On appeal from the Superior Court of New Jersey, Law Division, Camden County, Indictment No. 99-09-2747.
NOT FOR PUBLICATION WITHOUT THE APPROVAL OF THE APPELLATE DIVISION
Submitted February 28, 2012
Before Judges Reisner and Simonelli.
Defendant Osborne Williams appeals from a February 19, 2009 order denying his petition for post-conviction relief (PCR). We affirm.
Defendant was indicted for first-degree murder, and associated offenses, arising from the stabbing death of Elton Harper. On August 31, 2000, after a thorough voir dire concerning his complete satisfaction with his attorney's services, defendant pled guilty to aggravated manslaughter, N.J.S.A. 2C:11-4a(1). At the plea hearing, defendant admitted that on February 5, 1999, he "got into a fight" with Harper and stabbed him to death.
At the sentencing hearing on October 20, 2000, the victim's relatives made statements concerning their loss, read written statements from the victim's two young children, and urged that defendant receive a sentence of life in prison. Defendant's attorney eloquently argued that defendant was genuinely remorseful and urged the court to sentence defendant pursuant to the plea agreement. Defendant likewise expressed his remorse to the court and apologized to the victim's family.
The sentencing range for aggravated manslaughter, N.J.S.A. 2C:11-4a(1), was between ten and thirty years in prison. N.J.S.A. 2C:11-4c. Consistent with the terms of the plea agreement, defendant was sentenced on October 20, 2000 to twenty-one years and six months in prison, eighty-five percent to be served without parole pursuant to the No Early Release Act, N.J.S.A. 2C:43-7.2. Defendant's direct appeal was heard on an Excessive Sentence Oral Argument calendar, and we affirmed the sentence. State v. Williams, No. A-3423-02 (App. Div. Jan. 11, 2005), certif. denied, 183 N.J. 257 (2005). Following the Supreme Court's decision in State v. Natale, 184 N.J. 458 (2005), the trial court reconsidered the sentence but imposed the same prison term. Defendant did not appeal from that sentence.*fn1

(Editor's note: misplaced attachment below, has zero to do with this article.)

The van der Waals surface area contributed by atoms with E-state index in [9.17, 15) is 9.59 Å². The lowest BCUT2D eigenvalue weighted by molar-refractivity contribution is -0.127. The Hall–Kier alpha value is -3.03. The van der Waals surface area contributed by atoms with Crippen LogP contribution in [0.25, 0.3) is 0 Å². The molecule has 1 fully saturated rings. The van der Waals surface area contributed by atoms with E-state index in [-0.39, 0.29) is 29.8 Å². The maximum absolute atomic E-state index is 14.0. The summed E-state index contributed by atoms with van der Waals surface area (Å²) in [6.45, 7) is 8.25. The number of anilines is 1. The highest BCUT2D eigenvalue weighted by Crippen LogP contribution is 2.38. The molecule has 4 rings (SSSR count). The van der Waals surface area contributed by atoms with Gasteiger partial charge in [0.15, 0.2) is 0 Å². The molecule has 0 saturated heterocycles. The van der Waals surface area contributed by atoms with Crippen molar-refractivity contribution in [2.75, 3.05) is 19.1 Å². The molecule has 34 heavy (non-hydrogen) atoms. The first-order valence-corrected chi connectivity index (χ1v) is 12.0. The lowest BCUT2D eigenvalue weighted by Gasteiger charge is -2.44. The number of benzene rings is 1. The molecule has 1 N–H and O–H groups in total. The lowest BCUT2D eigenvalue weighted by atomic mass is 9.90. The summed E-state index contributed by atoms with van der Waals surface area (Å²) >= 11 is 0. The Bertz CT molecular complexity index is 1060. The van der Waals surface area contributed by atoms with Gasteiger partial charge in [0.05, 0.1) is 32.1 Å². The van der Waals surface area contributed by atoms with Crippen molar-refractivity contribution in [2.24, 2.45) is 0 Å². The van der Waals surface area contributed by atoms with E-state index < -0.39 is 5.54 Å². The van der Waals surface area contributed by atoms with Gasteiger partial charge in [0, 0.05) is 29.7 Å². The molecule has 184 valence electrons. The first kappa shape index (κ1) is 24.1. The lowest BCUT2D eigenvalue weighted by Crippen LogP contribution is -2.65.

Defendant filed his first PCR petition in March 2008, more than seven years after the entry of the original judgment of conviction. His court-appointed counsel filed an amended PCR petition and a second amended petition asserting the following contentions.
First, defendant alleged that he told his trial counsel that he was in "great pain" and was deprived of medical care at the time he made a statement to the police. He argued that trial counsel was ineffective in failing to request a Miranda*fn2
hearing to challenge the admissibility of the statement, and in failing to reserve that issue for appeal as part of the plea agreement. However, defendant did not submit an affidavit or other legally competent evidence that he actually provided his counsel with the statement, and he did not explain how suppressing the statement would have changed the result of his case. There appears no dispute on this record that he stabbed the victim in front of at least two eyewitnesses.
He also contended that his counsel should have asserted that "the witness and his friend fought with Petitioner and that the injury was unintentional while fighting for the knife." He further asserted that his attorney should have interviewed a potential witness named Bobby Williams, "a man who told Petitioner's mother that the incident was a set-up." However, petitioner did not submit either a certification from his mother or a certification from Williams.
Defendant further argued that his attorney should have argued for a lower sentence and should have presented witnesses and other evidence ...